09:35PM | 01/08/08
Member Since: 06/25/07
1 lifetime posts
I had a quartz counter installed with a stainless undermount sink. The clear caulk- acrylic latex is a mess. The counter is dark brown and even what caulk is not on the 1/4" reveal edge is milky white and about 1/8" thick between the counter and the sink rim. It looks awful. Brought it to installers attention before they left and they said I had to wait until it dried and them just rub the excess off. You couldn't see the thick sandwich of it between the surfaces then as it had not turned milky white. Anyway to get this off and do it ourselves. Hate to call them back as they first did the wrong cut out size for the sink, other seams don't blend and they cut the whole to big for the cook top and already had to patch that. Plus, they scratched the sink installing it. I also made it clear the day of the estimate I didn't want to see caulk on the sink rim- was promised I would not, so this is ridiculous. At that time the guy said if there was too much, there was some sort of chemical I could use to easily remove it. Mineral Spirit's? Paint thinner? I can't recall, as I thought THEY would be doing it. I'd rather not call them back to do more damage as this has just been one BAD experience. I am reading all of the DIY instructions and nowhere do I see that much caulk was needed or should even be seen at all- just a thin line should be used? Also, worse case scenario- if we have to DIY and buy another new sink, how can we get the current caulk off the quartz? They used a razor blade on the rest of the counter seam caulk, but like I said they don't look too great either. I just have to get my life back in order at any cost. HELP please! Thanks in advance.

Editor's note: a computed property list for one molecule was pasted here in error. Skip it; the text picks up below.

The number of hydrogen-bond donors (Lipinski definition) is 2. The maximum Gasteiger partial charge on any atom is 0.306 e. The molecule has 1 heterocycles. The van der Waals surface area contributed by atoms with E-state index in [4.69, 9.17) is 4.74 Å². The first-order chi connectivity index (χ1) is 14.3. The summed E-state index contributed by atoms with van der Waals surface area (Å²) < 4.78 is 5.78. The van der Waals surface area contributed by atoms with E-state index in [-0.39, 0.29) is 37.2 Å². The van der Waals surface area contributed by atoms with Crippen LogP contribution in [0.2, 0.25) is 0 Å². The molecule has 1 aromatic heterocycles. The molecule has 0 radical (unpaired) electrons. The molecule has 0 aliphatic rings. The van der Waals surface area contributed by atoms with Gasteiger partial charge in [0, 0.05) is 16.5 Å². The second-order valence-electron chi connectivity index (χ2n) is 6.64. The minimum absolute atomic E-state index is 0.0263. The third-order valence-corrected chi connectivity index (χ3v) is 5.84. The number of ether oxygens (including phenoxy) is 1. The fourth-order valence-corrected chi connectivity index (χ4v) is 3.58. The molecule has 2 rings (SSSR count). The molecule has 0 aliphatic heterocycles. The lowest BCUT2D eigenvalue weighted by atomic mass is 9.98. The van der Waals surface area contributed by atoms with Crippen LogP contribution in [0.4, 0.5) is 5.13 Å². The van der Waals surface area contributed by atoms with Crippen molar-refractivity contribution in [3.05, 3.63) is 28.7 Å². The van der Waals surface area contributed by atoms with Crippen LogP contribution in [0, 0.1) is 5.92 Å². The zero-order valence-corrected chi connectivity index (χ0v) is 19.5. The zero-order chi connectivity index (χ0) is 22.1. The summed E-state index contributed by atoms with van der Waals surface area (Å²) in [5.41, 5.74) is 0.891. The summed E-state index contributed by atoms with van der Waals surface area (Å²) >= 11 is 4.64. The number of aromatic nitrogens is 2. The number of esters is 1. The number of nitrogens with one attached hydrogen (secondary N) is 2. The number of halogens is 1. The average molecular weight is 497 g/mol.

Post a reply as Anonymous

Photo must be in JPG, GIF or PNG format and less than 5MB.


type the code from the image


Post_new_button or Login_button

Handscraped finishes join the rustic, old-world feel of antique flooring with the durability and simplified installation b... Reused steel windows create an eye-catching splashguard in this walk-in shower. The vintage factory windows bring an inter... A galvanized steel tub is a surprising but charming fixture in this bright and breezy screened patio. It's perfect for was... If you're not crazy about the idea of commingling plants and pool, this modern variation may be more to your liking. The s... Yes, a freestanding garage can become its own tiny house. Artist Michelle de la Vega has all the comforts of a modern resi... If you lack plumbing skills but have a good sturdy tree, here's the easiest outdoor shower solution of all: Simply attach... Pursue what's known as the stack effect. To achieve it, open the windows on both the upper and lower floors, and as warm a... How do you like this smart use for an old bottle? Clamp an empty wine bottle to a fence or wall near your outdoor deck or ... Simple and striking, a couple of pieces of "lovingly used" furniture creates a special kind of charm. A weathered chair fo... Twine lanterns add pops of crafty—but sophisticated—flair to any outdoor setting. Wrap glue-soaked twine around a balloon ... When securely fastened to a tree or the ceiling of a porch, a pallet and some cushioning make the ideal place to lounge. V... Incorporate nature into your lighting scheme by securing a dead tree in a concrete mold and draping your pendant lamp from... For the cost of a can of exterior paint , you can totally transform your porch. Paint the floor a hue that complements yo... Repurpose birthday hats to create a string of lanterns for your porch, patio, or garden. Cut the tip of the cone, punch h... This garden shed has been decked out to the nines. Designer Orla Kiely created the intimate home for a flower trade show, ...
Newsletter_icon Google_plus Facebook Twitter Pinterest Youtube Rss_icon